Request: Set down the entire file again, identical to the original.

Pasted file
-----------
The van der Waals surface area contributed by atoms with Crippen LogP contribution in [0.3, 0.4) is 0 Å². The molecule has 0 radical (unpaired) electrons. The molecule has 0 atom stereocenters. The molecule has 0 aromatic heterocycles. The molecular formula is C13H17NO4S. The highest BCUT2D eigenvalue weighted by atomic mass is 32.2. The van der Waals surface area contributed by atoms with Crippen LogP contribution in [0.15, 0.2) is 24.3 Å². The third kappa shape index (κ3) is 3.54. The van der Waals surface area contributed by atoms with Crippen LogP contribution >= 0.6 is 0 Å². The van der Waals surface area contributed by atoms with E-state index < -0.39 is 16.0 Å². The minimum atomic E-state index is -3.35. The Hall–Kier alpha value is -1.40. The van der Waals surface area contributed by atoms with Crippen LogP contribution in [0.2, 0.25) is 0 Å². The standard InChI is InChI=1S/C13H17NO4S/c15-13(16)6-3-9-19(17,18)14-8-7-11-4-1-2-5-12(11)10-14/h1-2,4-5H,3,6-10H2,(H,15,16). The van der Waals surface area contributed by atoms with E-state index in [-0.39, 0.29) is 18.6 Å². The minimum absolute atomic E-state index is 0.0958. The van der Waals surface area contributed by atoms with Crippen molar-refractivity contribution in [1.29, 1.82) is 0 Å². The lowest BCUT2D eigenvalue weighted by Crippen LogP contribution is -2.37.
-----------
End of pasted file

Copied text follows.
The van der Waals surface area contributed by atoms with Crippen LogP contribution in [0.3, 0.4) is 0 Å². The molecule has 0 radical (unpaired) electrons. The molecule has 0 atom stereocenters. The molecule has 0 aromatic heterocycles. The molecular formula is C13H17NO4S. The highest BCUT2D eigenvalue weighted by atomic mass is 32.2. The van der Waals surface area contributed by atoms with Crippen LogP contribution in [0.15, 0.2) is 24.3 Å². The third kappa shape index (κ3) is 3.54. The van der Waals surface area contributed by atoms with Crippen LogP contribution >= 0.6 is 0 Å². The van der Waals surface area contributed by atoms with E-state index < -0.39 is 16.0 Å². The minimum atomic E-state index is -3.35. The Hall–Kier alpha value is -1.40. The van der Waals surface area contributed by atoms with Crippen LogP contribution in [0.2, 0.25) is 0 Å². The standard InChI is InChI=1S/C13H17NO4S/c15-13(16)6-3-9-19(17,18)14-8-7-11-4-1-2-5-12(11)10-14/h1-2,4-5H,3,6-10H2,(H,15,16). The van der Waals surface area contributed by atoms with E-state index in [-0.39, 0.29) is 18.6 Å². The minimum absolute atomic E-state index is 0.0958. The van der Waals surface area contributed by atoms with Crippen molar-refractivity contribution in [1.29, 1.82) is 0 Å². The lowest BCUT2D eigenvalue weighted by Crippen LogP contribution is -2.37.